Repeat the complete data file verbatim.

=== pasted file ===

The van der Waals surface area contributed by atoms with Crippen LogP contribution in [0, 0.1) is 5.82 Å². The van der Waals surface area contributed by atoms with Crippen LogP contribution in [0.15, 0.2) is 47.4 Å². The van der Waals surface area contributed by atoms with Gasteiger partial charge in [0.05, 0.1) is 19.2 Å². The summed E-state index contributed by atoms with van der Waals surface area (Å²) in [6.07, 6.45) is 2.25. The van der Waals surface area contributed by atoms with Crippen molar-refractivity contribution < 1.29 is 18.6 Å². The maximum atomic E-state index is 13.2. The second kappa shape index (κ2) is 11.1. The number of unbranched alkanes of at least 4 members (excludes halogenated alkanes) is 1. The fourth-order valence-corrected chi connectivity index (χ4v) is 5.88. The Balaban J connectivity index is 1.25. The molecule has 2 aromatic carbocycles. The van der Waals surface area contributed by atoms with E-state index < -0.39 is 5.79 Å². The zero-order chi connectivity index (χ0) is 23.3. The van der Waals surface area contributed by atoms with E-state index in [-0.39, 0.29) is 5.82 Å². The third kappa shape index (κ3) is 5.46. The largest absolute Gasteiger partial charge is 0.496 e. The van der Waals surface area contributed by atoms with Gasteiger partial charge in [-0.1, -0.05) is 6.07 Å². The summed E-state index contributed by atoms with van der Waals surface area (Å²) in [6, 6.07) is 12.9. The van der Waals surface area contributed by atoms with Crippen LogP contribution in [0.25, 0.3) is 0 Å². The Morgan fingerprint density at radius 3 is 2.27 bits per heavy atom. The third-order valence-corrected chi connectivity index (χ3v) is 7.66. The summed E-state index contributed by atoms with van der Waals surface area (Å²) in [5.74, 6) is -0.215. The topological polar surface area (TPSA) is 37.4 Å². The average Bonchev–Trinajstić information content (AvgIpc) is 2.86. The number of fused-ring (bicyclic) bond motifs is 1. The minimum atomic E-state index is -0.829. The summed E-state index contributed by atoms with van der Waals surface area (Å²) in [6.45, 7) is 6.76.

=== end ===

The van der Waals surface area contributed by atoms with Crippen LogP contribution in [0, 0.1) is 5.82 Å². The van der Waals surface area contributed by atoms with Crippen LogP contribution in [0.15, 0.2) is 47.4 Å². The van der Waals surface area contributed by atoms with Gasteiger partial charge in [0.05, 0.1) is 19.2 Å². The summed E-state index contributed by atoms with van der Waals surface area (Å²) in [6.07, 6.45) is 2.25. The van der Waals surface area contributed by atoms with Crippen molar-refractivity contribution < 1.29 is 18.6 Å². The maximum atomic E-state index is 13.2. The second kappa shape index (κ2) is 11.1. The number of unbranched alkanes of at least 4 members (excludes halogenated alkanes) is 1. The fourth-order valence-corrected chi connectivity index (χ4v) is 5.88. The Balaban J connectivity index is 1.25. The molecule has 2 aromatic carbocycles. The van der Waals surface area contributed by atoms with E-state index < -0.39 is 5.79 Å². The zero-order chi connectivity index (χ0) is 23.3. The van der Waals surface area contributed by atoms with E-state index in [-0.39, 0.29) is 5.82 Å². The third kappa shape index (κ3) is 5.46. The largest absolute Gasteiger partial charge is 0.496 e. The van der Waals surface area contributed by atoms with Gasteiger partial charge in [-0.1, -0.05) is 6.07 Å². The summed E-state index contributed by atoms with van der Waals surface area (Å²) in [6, 6.07) is 12.9. The van der Waals surface area contributed by atoms with Crippen LogP contribution in [0.25, 0.3) is 0 Å². The Morgan fingerprint density at radius 3 is 2.27 bits per heavy atom. The third-order valence-corrected chi connectivity index (χ3v) is 7.66. The summed E-state index contributed by atoms with van der Waals surface area (Å²) in [5.74, 6) is -0.215. The topological polar surface area (TPSA) is 37.4 Å². The average Bonchev–Trinajstić information content (AvgIpc) is 2.86. The number of fused-ring (bicyclic) bond motifs is 1. The minimum atomic E-state index is -0.829. The summed E-state index contributed by atoms with van der Waals surface area (Å²) in [6.45, 7) is 6.76.